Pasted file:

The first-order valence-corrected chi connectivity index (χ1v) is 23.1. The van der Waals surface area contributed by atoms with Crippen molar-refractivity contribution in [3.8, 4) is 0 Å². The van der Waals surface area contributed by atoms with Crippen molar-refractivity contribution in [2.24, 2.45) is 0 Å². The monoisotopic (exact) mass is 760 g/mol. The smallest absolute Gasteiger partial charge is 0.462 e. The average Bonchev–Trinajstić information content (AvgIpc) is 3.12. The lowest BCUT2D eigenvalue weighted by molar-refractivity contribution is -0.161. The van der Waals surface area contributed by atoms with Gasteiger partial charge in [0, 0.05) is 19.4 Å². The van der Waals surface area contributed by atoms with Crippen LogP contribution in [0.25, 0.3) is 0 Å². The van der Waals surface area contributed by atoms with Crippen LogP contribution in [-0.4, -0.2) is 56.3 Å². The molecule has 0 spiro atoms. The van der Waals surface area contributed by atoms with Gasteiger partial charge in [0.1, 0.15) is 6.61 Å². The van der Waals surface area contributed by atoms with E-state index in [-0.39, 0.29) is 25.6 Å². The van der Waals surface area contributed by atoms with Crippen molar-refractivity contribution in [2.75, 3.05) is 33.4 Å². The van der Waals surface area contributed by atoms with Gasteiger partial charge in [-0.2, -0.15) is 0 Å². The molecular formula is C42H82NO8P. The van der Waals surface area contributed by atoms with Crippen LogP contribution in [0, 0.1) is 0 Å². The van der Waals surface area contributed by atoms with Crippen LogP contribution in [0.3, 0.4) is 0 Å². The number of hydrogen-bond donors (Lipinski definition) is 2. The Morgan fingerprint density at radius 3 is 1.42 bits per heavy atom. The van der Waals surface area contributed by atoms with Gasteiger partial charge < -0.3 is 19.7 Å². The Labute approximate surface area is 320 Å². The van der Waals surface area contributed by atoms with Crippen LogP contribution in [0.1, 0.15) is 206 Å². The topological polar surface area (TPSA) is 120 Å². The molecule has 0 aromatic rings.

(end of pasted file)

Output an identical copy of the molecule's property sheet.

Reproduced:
The first-order valence-corrected chi connectivity index (χ1v) is 23.1. The van der Waals surface area contributed by atoms with Crippen molar-refractivity contribution in [3.8, 4) is 0 Å². The van der Waals surface area contributed by atoms with Crippen molar-refractivity contribution in [2.24, 2.45) is 0 Å². The monoisotopic (exact) mass is 760 g/mol. The smallest absolute Gasteiger partial charge is 0.462 e. The average Bonchev–Trinajstić information content (AvgIpc) is 3.12. The lowest BCUT2D eigenvalue weighted by molar-refractivity contribution is -0.161. The van der Waals surface area contributed by atoms with Gasteiger partial charge in [0, 0.05) is 19.4 Å². The van der Waals surface area contributed by atoms with Crippen LogP contribution in [0.25, 0.3) is 0 Å². The van der Waals surface area contributed by atoms with Crippen LogP contribution in [-0.4, -0.2) is 56.3 Å². The molecule has 0 spiro atoms. The van der Waals surface area contributed by atoms with Gasteiger partial charge in [0.1, 0.15) is 6.61 Å². The van der Waals surface area contributed by atoms with E-state index in [-0.39, 0.29) is 25.6 Å². The van der Waals surface area contributed by atoms with Crippen molar-refractivity contribution in [2.75, 3.05) is 33.4 Å². The van der Waals surface area contributed by atoms with Gasteiger partial charge in [-0.2, -0.15) is 0 Å². The molecular formula is C42H82NO8P. The van der Waals surface area contributed by atoms with Crippen LogP contribution in [0, 0.1) is 0 Å². The van der Waals surface area contributed by atoms with Crippen LogP contribution in [0.3, 0.4) is 0 Å². The number of hydrogen-bond donors (Lipinski definition) is 2. The Morgan fingerprint density at radius 3 is 1.42 bits per heavy atom. The van der Waals surface area contributed by atoms with Gasteiger partial charge < -0.3 is 19.7 Å². The Labute approximate surface area is 320 Å². The van der Waals surface area contributed by atoms with Crippen LogP contribution in [0.1, 0.15) is 206 Å². The topological polar surface area (TPSA) is 120 Å². The molecule has 0 aromatic rings.